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The Mad Art of Caricature!: A Serious Guide to Drawing Funny Faces based on 0 ratings. 2 reviews.
I was surprised to see only one review of this book here (almost 200 on Amzn right now, 4.9 stars), but even more to see a negative one. Either the previous review was written by the author of the alternative book it recommends in a fit of jealously, or by someone with some other agenda. It could not be more false on all fronts. Richmond's book is the best instructional book on how to draw caricatures ever written, and it's not even close. "Comprehensive" does not even cover it. Richmond imparts theories, approaches and practical application of this complex art form in ways no other book or resource has ever done, and in doing so he has created the "bible" of caricature art instruction. That previous clearly biased review is dwarfed by the hundreds of glowing ones written by beginners and pros alike elsewhere if you do not believe me. Do a search for "The Mad Art of Caricature" reviews and see. We live in a dumbed down society, where "learning" is being replaced by 3 minute you tube videos and "5 easy steps" tutorials. People seem to think they can learn complex concepts like how to draw caricatures with a simplified step-by-step approach, and then get frustrated when they realize it's not that easy. Richmond actually treats his readers like they have a brain and explains things in a way that is both easy to understand yet is designed to help the reader think for themselves and develop their own art skills. This 6th-8th grade teacher should stick to "how to draw Tippy the Turtle" if that's all his students are capable of. I'm glad I had better teachers. Professional artists and rank beginners can both benefit enormously from this book. Caricature has never been explained in clearer, more thoughtful and a more complete manner than in this book. It belongs on the shelf, well thumbed and read, of any cartoonist, caricaturist or someone wanting to be either. The book itself is full of fantastic imagery and a light hearted, funny approach to a heavy subject. It's a masterpiece. Ignore the earlier lame attempt at a review and do yourself a favor... buy this book.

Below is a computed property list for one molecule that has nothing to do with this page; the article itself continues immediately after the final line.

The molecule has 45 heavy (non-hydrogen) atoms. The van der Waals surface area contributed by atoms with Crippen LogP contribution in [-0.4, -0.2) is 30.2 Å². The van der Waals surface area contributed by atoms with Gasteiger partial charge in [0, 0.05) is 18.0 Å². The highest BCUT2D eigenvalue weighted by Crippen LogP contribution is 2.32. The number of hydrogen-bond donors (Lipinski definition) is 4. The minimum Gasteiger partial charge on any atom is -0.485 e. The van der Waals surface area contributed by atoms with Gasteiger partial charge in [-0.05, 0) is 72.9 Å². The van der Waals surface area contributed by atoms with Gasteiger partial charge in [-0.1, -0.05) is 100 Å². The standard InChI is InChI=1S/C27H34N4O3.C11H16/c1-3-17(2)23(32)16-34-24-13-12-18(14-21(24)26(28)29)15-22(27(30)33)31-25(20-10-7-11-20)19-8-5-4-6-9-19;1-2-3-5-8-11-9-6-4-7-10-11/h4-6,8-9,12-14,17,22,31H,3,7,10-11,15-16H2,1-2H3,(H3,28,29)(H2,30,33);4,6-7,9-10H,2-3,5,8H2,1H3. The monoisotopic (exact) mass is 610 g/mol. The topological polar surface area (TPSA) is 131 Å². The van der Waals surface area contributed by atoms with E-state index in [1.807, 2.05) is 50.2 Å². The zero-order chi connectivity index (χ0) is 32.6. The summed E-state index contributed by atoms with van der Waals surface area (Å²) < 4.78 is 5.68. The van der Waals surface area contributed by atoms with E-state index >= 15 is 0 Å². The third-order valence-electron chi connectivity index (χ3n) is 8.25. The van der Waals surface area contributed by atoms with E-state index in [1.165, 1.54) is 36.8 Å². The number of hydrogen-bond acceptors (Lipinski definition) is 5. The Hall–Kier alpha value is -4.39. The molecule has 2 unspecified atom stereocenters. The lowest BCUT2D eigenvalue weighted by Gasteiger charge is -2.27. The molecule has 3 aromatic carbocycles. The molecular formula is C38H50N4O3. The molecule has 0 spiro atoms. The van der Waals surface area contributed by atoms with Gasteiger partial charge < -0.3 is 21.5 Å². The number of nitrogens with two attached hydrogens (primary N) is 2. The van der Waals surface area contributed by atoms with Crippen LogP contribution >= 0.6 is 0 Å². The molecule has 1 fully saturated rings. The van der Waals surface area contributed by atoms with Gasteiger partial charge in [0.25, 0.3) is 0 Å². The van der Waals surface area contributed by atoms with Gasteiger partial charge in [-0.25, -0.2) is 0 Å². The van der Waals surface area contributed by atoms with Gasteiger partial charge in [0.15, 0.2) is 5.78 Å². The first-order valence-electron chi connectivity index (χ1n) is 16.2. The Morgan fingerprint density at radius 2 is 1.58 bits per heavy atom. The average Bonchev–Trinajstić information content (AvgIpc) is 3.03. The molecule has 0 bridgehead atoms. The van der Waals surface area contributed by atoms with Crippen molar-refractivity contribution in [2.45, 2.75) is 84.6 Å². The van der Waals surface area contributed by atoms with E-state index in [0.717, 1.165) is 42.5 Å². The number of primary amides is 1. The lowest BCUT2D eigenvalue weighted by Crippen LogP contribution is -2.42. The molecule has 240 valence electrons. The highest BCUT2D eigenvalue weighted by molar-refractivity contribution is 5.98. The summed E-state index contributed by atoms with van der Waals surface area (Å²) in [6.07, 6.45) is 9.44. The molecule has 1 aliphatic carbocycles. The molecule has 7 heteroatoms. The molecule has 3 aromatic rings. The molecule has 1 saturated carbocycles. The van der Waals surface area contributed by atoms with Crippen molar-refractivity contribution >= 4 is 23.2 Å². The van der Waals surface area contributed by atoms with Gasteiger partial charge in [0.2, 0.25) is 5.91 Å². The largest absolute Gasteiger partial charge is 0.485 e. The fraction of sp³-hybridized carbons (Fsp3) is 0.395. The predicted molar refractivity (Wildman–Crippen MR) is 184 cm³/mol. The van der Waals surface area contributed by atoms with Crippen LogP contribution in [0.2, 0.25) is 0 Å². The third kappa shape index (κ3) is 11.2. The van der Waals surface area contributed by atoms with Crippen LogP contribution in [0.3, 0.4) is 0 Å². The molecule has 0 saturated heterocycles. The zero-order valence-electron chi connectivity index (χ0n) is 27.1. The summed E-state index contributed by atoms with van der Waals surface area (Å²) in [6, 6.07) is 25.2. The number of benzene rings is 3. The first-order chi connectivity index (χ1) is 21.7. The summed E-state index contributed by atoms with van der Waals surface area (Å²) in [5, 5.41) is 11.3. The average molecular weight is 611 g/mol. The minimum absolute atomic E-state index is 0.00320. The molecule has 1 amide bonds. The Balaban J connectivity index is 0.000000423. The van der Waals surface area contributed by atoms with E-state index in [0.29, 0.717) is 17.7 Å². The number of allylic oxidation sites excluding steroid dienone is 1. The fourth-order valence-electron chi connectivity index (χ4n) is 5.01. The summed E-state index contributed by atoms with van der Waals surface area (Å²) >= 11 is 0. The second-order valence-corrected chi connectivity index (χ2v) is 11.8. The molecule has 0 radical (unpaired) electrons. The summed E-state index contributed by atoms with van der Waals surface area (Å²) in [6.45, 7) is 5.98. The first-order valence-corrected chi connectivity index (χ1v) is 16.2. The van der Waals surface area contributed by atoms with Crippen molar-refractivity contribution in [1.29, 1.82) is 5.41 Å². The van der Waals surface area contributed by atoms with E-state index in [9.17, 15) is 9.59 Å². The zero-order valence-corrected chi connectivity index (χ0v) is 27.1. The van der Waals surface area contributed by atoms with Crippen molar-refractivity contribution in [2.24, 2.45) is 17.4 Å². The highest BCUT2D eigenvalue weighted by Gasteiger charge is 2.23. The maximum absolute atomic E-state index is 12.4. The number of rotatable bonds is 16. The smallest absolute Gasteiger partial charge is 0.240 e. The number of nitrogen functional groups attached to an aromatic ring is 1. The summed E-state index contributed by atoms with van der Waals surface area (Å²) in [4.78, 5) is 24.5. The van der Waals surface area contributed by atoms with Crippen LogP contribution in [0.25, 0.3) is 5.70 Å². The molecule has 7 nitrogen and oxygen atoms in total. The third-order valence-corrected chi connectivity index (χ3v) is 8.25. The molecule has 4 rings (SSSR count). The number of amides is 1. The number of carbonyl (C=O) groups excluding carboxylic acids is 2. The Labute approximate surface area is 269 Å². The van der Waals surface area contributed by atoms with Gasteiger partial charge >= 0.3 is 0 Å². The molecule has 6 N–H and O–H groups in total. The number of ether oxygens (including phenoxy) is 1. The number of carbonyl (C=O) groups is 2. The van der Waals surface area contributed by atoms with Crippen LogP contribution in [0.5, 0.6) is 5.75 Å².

Lots of great eye candy that lures children in, but when my 6th through 8th grade art students tried using it, they became frustrated and complained that there were no actual tutorials, no real guiding or teaching. The overall book LOOKS good on first glance, plenty of clever little gimmicky illustrations, cute asides, nice color and some impressive celebrity renditions, but had the effect of discouraging students once they got into trying to apply it in actual practice as a "how-to" book. The text also looks promising when casually perused initially, but each point is followed by a lot of fluff and padding and often contradicts the very statement being made. This book is a deal-killer for many kids and probably for many adult artists who find it MADdening rather than enlightening. We just started using one other recent book, by Jim Van Der Keyl, that so far has been working better for teaching caricature art basics based on our experience. Will review that when we've tested it a bit more.